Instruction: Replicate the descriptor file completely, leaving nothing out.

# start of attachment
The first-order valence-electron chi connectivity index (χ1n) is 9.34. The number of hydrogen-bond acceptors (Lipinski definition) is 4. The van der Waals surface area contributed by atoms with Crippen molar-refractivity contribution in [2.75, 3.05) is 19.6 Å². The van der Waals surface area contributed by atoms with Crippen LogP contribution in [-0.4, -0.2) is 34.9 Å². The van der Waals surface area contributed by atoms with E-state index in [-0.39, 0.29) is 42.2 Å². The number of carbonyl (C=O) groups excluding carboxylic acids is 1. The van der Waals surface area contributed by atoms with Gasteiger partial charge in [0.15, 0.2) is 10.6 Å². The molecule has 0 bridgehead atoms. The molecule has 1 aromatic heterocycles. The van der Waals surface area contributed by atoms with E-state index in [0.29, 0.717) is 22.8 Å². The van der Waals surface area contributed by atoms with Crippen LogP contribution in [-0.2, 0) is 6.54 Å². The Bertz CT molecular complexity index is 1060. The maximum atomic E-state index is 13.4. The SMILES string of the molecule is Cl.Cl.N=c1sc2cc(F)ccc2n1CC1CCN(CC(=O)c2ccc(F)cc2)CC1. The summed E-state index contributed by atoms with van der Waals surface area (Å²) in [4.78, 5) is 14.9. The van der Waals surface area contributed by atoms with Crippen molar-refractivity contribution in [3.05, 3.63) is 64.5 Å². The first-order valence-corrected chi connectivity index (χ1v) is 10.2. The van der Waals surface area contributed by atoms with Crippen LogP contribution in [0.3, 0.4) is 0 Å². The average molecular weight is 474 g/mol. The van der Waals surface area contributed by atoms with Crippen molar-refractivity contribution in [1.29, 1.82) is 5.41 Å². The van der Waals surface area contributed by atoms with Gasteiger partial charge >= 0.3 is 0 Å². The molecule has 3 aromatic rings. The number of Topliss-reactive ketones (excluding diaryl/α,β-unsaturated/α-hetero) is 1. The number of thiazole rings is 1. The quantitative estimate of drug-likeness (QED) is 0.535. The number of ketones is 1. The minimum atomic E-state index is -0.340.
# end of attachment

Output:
The first-order valence-electron chi connectivity index (χ1n) is 9.34. The number of hydrogen-bond acceptors (Lipinski definition) is 4. The van der Waals surface area contributed by atoms with Crippen molar-refractivity contribution in [2.75, 3.05) is 19.6 Å². The van der Waals surface area contributed by atoms with Crippen LogP contribution in [-0.4, -0.2) is 34.9 Å². The van der Waals surface area contributed by atoms with E-state index in [-0.39, 0.29) is 42.2 Å². The number of carbonyl (C=O) groups excluding carboxylic acids is 1. The van der Waals surface area contributed by atoms with Gasteiger partial charge in [0.15, 0.2) is 10.6 Å². The molecule has 0 bridgehead atoms. The molecule has 1 aromatic heterocycles. The van der Waals surface area contributed by atoms with E-state index in [0.29, 0.717) is 22.8 Å². The van der Waals surface area contributed by atoms with Crippen LogP contribution in [-0.2, 0) is 6.54 Å². The Bertz CT molecular complexity index is 1060. The maximum atomic E-state index is 13.4. The SMILES string of the molecule is Cl.Cl.N=c1sc2cc(F)ccc2n1CC1CCN(CC(=O)c2ccc(F)cc2)CC1. The summed E-state index contributed by atoms with van der Waals surface area (Å²) in [4.78, 5) is 14.9. The van der Waals surface area contributed by atoms with Crippen molar-refractivity contribution in [3.05, 3.63) is 64.5 Å². The first-order valence-corrected chi connectivity index (χ1v) is 10.2. The van der Waals surface area contributed by atoms with Crippen LogP contribution in [0.3, 0.4) is 0 Å². The average molecular weight is 474 g/mol. The van der Waals surface area contributed by atoms with Crippen molar-refractivity contribution in [1.29, 1.82) is 5.41 Å². The van der Waals surface area contributed by atoms with Gasteiger partial charge >= 0.3 is 0 Å². The molecule has 3 aromatic rings. The number of Topliss-reactive ketones (excluding diaryl/α,β-unsaturated/α-hetero) is 1. The number of thiazole rings is 1. The quantitative estimate of drug-likeness (QED) is 0.535. The number of ketones is 1. The minimum atomic E-state index is -0.340.